Stacking Functions Garden

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Growing woody fruit plants in the midwest

Being a Hennepin County Master Gardener is great.  Among other reasons, we have monthly meetings with an education component, and the speakers are usually pretty great.

I recently saw a presentation by Rebecca Koetter, who manages demonstration plots at the Urban Forestry & Horticulture Research Institute at the U of M.  She was kind enough to post her presentation (a powerpoint file) to her blog for anyone to download.  So have at it!  There were a couple slides that I found particularly helpful:

Slide 6: a breakdown of commitment levels and fruits to match.  Basically, she breaks fruits down into three levels of commitment:

Relatively low time commitment: elderberry, currant, gooseberry, juneberry, apricot
Medium time commitment: pear, plum, tart cherry, blueberry, kiwifruit
High commitment: apple, grape

Raspberry isn’t on this list but I’d put it somewhere between low and medium.  Standard strawberries are also low-medium, while alpine (wild) strawberries are low.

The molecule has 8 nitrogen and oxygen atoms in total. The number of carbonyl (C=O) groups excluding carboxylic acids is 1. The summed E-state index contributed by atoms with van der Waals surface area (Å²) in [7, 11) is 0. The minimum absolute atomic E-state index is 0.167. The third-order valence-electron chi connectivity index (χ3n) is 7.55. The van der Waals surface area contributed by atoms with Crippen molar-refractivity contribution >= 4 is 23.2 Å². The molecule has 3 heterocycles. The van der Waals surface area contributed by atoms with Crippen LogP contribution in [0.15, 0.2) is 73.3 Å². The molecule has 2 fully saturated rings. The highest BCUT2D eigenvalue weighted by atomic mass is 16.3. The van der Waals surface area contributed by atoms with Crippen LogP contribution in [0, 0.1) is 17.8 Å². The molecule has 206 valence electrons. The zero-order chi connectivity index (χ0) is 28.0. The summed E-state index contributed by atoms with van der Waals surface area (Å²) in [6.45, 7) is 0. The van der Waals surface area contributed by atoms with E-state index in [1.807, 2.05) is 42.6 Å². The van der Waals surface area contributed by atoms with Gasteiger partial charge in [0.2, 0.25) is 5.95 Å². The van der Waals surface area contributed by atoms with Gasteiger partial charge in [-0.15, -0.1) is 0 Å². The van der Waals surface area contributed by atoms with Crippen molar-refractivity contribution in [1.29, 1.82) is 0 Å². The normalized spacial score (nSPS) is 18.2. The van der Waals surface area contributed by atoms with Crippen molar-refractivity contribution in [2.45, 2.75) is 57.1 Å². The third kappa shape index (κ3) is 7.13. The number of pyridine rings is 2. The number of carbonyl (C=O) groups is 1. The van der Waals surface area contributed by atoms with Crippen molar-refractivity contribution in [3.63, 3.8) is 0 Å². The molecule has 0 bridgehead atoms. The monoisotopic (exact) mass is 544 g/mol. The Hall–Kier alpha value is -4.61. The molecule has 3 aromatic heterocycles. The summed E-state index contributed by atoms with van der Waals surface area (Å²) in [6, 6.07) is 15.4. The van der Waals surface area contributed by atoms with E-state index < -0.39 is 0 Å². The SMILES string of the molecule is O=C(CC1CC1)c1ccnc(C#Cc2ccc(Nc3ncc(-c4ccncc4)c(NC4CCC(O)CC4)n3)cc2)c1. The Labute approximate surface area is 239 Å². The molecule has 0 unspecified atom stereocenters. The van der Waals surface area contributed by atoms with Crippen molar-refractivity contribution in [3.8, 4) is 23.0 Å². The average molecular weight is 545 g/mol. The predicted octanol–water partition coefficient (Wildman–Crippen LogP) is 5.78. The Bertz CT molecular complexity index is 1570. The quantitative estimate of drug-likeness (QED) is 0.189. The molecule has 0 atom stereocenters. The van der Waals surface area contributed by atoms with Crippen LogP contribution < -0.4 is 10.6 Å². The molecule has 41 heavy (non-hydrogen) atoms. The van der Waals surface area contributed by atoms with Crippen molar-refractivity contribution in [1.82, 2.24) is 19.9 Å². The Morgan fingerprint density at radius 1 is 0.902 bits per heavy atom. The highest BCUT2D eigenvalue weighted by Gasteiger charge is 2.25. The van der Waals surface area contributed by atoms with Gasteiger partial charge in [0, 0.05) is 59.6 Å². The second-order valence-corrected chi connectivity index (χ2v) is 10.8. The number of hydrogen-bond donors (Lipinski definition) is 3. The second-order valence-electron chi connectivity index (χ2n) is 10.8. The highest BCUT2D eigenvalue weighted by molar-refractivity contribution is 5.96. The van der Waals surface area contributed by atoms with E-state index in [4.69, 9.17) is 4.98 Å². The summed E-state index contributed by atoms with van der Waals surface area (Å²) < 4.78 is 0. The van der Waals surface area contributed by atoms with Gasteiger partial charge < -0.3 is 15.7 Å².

Slide 19: another great slide that shows the oxygen radical absorbance capacity (aka antioxidant power) of various berries.  The two highest berries (by far) just happen to be ones that we can grow right here in USDA hardiness zone 4: choke berries (aronia berries) and elderberries.  Sadly I have NEITHER of these in my yard.  This will have to be remedied.

Slide 45: a while back I saw a whole bunch of beautiful pictures of apple trees growing up the sides of walls; apparently training an apple (or other fruit) tree to do this is referred to as the art of espalier.  Traditionally it was done to achieve certain aesthetic goals; today it is very useful for growing fruit trees in really small spaces.  I am intrigued and a little intimidated by the concept.  Now that I know the name of what I’m looking for, I will search the library for a book on it.